1. The oxidation number of an atom in an elemental substance is zero.
  2. The oxidation number of a monatomic ion is equal to the ion’s charge.
  3. Oxidation numbers for common nonmetals are usually assigned as follows:
    • Hydrogen: +1 when combined with nonmetals, −1 when combined with metals
    • Oxygen: −2 in most compounds, sometimes −1 (so-called peroxides, O22−), very rarely 1/2 (so-called superoxides, O2), positive values when combined with F (values vary)
    • Halogens: −1 for F always, −1 for other halogens except when combined with oxygen or other halogens (positive oxidation numbers in these cases, varying values)
  4. The sum of oxidation numbers for all atoms in a molecule or polyatomic ion equals the charge on the molecule or ion.


Using the oxidation number concept, an all-inclusive definition of redox reaction has been established. Oxidation-reduction (redox) reactions are those in which one or more elements involved undergo a change in oxidation number. (While the vast majority of redox reactions involve changes in oxidation number for two or more elements, a few interesting exceptions to this rule do exist Example.) Definitions for the complementary processes of this reaction class are correspondingly revised as shown here:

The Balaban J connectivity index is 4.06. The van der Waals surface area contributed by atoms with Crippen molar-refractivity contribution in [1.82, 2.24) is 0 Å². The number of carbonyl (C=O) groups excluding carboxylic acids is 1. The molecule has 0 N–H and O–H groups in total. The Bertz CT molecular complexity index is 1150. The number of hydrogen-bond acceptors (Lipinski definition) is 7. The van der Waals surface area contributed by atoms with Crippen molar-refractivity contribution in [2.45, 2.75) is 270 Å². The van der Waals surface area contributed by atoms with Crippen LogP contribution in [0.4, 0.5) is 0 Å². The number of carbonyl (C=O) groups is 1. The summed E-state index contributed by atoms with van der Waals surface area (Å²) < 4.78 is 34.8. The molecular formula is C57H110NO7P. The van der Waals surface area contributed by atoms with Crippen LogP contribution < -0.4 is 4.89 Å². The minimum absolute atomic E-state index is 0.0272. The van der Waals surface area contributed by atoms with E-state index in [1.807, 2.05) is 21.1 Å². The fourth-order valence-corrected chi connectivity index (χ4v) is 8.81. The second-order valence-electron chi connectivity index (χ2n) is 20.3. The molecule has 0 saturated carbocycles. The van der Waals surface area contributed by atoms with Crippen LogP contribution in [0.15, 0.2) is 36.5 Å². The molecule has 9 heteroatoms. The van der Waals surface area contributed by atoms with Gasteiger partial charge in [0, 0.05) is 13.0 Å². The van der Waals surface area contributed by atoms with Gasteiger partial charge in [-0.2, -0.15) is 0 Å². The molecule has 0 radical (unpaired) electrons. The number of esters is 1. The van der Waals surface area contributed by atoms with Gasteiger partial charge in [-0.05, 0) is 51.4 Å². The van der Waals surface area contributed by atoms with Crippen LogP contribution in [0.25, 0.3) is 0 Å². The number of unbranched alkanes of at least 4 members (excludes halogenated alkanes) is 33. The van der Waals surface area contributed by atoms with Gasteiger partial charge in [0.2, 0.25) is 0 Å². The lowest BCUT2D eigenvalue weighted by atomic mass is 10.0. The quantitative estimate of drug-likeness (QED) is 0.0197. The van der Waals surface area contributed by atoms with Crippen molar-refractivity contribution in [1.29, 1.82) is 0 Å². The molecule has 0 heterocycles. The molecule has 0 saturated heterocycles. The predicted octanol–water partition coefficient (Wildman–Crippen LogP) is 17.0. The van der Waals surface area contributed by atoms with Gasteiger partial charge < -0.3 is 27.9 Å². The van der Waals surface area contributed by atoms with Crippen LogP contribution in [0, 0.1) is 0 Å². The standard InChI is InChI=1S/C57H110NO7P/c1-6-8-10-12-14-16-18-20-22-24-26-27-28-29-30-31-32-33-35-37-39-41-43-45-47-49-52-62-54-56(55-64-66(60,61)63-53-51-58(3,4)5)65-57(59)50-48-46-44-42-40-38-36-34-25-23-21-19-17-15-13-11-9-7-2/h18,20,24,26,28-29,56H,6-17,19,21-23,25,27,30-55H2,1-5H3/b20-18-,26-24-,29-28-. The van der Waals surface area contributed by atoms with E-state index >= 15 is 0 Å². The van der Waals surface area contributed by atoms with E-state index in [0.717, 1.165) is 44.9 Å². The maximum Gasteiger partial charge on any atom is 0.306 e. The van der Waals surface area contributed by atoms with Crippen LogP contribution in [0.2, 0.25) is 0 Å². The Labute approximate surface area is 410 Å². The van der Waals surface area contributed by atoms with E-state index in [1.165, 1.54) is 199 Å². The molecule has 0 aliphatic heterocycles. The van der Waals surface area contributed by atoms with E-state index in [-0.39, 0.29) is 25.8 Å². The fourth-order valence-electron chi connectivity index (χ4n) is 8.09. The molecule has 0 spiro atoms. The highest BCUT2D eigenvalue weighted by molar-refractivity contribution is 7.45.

oxidation = increase in oxidation number
reduction = decrease in oxidation number

Returning to the reactions used to introduce this topic, they may now both be identified as redox processes. In the reaction between sodium and chlorine to yield sodium chloride, sodium is oxidized (its oxidation number increases from 0 in Na to +1 in NaCl) and chlorine is reduced (its oxidation number decreases from 0 in Cl2 to −1 in NaCl). In the reaction between molecular hydrogen and chlorine, hydrogen is oxidized (its oxidation number increases from 0 in H2 to +1 in HCl) and chlorine is reduced (its oxidation number decreases from 0 in Cl2 to −1 in HCl).


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Organic redox reaction

Organic reductions or organic oxidations or organic redox reactions are redox reactionsthat take place with organic compounds. In organic chemistry oxidations and reductions are different from ordinary redox reactions because many reactions carry the name but do not actually involve electron transfer in the electrochemical sense of the word.[1] Instead the relevant criterion for organic oxidation is gain of oxygen and/or loss of hydrogen [2]